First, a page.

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Symptoms of a P0105 check engine light code may include:

  • Poor running engine
  • Engine runs rich
  • Engine won't idle
  • Engine backfires through tailpipe
  • Engine misfire under load or at idle
  • MIL (Malfunction Indicator Lamp) illumination
  • In some extreme cases there may be no symptoms other than MIL illumination

A P0105 DTC could be caused by:

  • MAP sensor vacuum hose disconnected or plugged
  • Bad MAP sensor
  • Bad TPS
  • Damaged or problematic MAP sensor connector
  • Damaged or problematic TPS connector
  • Damaged wiring
  • Short to reference voltage on signal circuit of MAP sensor
  • Loss of ground to MAP sensor or TPS
  • Open on signal circuit of MAP sensor
  • Bad PCM

Using a scanner or code reader, turn the ignition on and engine OFF; what does the MAP sensor voltage read? It should be about 4 Volts for sea level. If you are at a higher altitude, it should decrease about half a volt or so for each 1,000 ft. of altitude (this will vary from model to model) Or if you have a separate MAF (Mass air flow) sensor on your vehicle, they are usually equipped with a Barometric pressure reading. If so, the Baro reading should match the MAP reading (they both measure ambient air pressure). If they're roughly equal, then, check for Freeze Frame data of the MAP sensor (if available).

NOTE: Freeze Frame data is the PCM recording a fault when it happens. It captures the readings of the various PIDS (parameter identifiers)available to troubleshoot what happened. It's like a recording of the problem as it happened. At idle a typical MAP sensor Voltage reading should be about a volt, and at WOT (wide open throttle) it should approach 4.5 to 5 Volts. As for the TPS, at idle, the voltage reading is about 1 Volt or less. As the throttle is opened the reading will increase to 4.5 Volts at WOT. Do the two readings make sense? For example, if the TPS reading on Freeze Frame data shows 2.5 Volts (indicating partial throttle) does the MAP sensor indicate a reading that isn't at either extreme? Using the Freeze Frame data (if available) compare the MAP reading to the TPS when the problem occurred. This can help you identify what happened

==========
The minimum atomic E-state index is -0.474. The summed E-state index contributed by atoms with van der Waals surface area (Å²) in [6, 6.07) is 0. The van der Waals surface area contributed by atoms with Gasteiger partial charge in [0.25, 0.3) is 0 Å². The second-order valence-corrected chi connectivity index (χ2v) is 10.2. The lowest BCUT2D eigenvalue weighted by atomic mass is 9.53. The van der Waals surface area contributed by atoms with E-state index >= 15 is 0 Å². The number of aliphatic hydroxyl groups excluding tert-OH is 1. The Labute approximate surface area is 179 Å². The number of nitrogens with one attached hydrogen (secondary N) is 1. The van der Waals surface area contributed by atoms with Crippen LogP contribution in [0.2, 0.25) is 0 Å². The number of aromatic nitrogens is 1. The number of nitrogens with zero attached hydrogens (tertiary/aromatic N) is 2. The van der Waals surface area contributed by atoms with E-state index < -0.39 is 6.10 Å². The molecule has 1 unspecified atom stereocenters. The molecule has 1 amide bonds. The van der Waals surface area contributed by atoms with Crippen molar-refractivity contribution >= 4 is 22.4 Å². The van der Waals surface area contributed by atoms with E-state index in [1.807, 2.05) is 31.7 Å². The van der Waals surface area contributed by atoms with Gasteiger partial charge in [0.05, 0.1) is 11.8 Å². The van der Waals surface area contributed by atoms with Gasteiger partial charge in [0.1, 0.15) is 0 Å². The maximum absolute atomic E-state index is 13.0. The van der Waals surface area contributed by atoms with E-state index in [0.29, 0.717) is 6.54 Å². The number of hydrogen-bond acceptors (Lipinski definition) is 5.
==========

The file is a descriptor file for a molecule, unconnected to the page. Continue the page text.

If you have no access to Freeze Frame data then check if the MAP sensor voltage changes when you apply vacuum to it. You can do this by mouth or a vacuum pump. The voltage should increase as you apply vacuum. If the reading doesn't change as you apply vacuum, make sure there are no obstructions in the hose to the sensor. If the hose is clear, the MAP sensor is usually bad, but it doesn't rule out the following from causing the problem: Does the MAP sensor appear to be stuck at less than .5 Volts? Then:

NOTE: This code shouldn't set if the MAP is stuck at extremely low voltage, however, I'm adding it in because there's no way to know for certain for which vehicles a low voltage condition may set a P0105.

  1. Inspect the wiring harness and MAP sensor connector. Repair any damage
  2. Unplug the MAP sensor connector. Also, at the PCM connector, remove the MAP sensor signal wire and check for continuity to the MAP sensor connector. If there is infinite resistance, then repair open in MAP signal circuit. If the signal wire has continuity to the MAP sensor connector, then check for 5 volt reference voltage to the connector and a good ground. If both are present, then re-install all removed wiring and replace the MAP sensor.

Does the MAP sensor appear to be stuck at full 4.5 voltage? Then:

  1. Inspect the wiring harness for damage. Repair as needed
  2. Remove the MAP sensor signal wire from the PCM connector. With a voltmeter measure the voltage with KEY ON ENGINE OFF. Is there 4.5 Volts? If so, unplug the MAP sensor and recheck. If it is still present, then repair short between the signal wire and 5 volt reference wire.
  3. If unplugging the MAP sensor causes the voltage to disappear, check that the ground is intact. If it is, then replace the MAP sensor due to internal short.

Feb 27, 2011 | Jaguar X-Type Cars & Trucks